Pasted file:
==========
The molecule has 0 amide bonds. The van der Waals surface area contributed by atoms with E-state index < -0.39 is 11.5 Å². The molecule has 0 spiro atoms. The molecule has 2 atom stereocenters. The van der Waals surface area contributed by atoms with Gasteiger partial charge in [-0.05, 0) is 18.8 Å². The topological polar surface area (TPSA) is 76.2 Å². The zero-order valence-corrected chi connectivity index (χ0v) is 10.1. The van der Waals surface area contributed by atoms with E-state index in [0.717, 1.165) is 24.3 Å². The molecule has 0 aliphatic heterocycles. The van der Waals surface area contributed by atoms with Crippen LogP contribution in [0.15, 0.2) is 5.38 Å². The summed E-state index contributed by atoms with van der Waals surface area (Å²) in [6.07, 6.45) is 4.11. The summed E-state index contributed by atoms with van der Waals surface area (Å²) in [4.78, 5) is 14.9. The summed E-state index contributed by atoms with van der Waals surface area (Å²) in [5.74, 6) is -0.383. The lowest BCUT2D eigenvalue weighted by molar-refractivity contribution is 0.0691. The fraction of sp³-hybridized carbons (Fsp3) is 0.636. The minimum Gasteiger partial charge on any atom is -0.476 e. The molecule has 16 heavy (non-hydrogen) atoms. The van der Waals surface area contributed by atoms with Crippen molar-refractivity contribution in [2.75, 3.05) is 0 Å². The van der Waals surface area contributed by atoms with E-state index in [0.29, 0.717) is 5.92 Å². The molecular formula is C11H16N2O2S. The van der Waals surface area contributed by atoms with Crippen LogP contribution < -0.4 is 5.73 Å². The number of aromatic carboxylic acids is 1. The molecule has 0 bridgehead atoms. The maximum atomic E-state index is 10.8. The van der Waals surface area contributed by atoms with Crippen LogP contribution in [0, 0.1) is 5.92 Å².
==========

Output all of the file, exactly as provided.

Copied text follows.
The molecule has 0 amide bonds. The van der Waals surface area contributed by atoms with E-state index < -0.39 is 11.5 Å². The molecule has 0 spiro atoms. The molecule has 2 atom stereocenters. The van der Waals surface area contributed by atoms with Gasteiger partial charge in [-0.05, 0) is 18.8 Å². The topological polar surface area (TPSA) is 76.2 Å². The zero-order valence-corrected chi connectivity index (χ0v) is 10.1. The van der Waals surface area contributed by atoms with E-state index in [0.717, 1.165) is 24.3 Å². The molecule has 0 aliphatic heterocycles. The van der Waals surface area contributed by atoms with Crippen LogP contribution in [0.15, 0.2) is 5.38 Å². The summed E-state index contributed by atoms with van der Waals surface area (Å²) in [6.07, 6.45) is 4.11. The summed E-state index contributed by atoms with van der Waals surface area (Å²) in [4.78, 5) is 14.9. The summed E-state index contributed by atoms with van der Waals surface area (Å²) in [5.74, 6) is -0.383. The lowest BCUT2D eigenvalue weighted by molar-refractivity contribution is 0.0691. The fraction of sp³-hybridized carbons (Fsp3) is 0.636. The minimum Gasteiger partial charge on any atom is -0.476 e. The molecule has 16 heavy (non-hydrogen) atoms. The van der Waals surface area contributed by atoms with Crippen molar-refractivity contribution in [2.75, 3.05) is 0 Å². The van der Waals surface area contributed by atoms with E-state index in [0.29, 0.717) is 5.92 Å². The molecular formula is C11H16N2O2S. The van der Waals surface area contributed by atoms with Crippen LogP contribution < -0.4 is 5.73 Å². The number of aromatic carboxylic acids is 1. The molecule has 0 bridgehead atoms. The maximum atomic E-state index is 10.8. The van der Waals surface area contributed by atoms with Crippen LogP contribution in [0, 0.1) is 5.92 Å².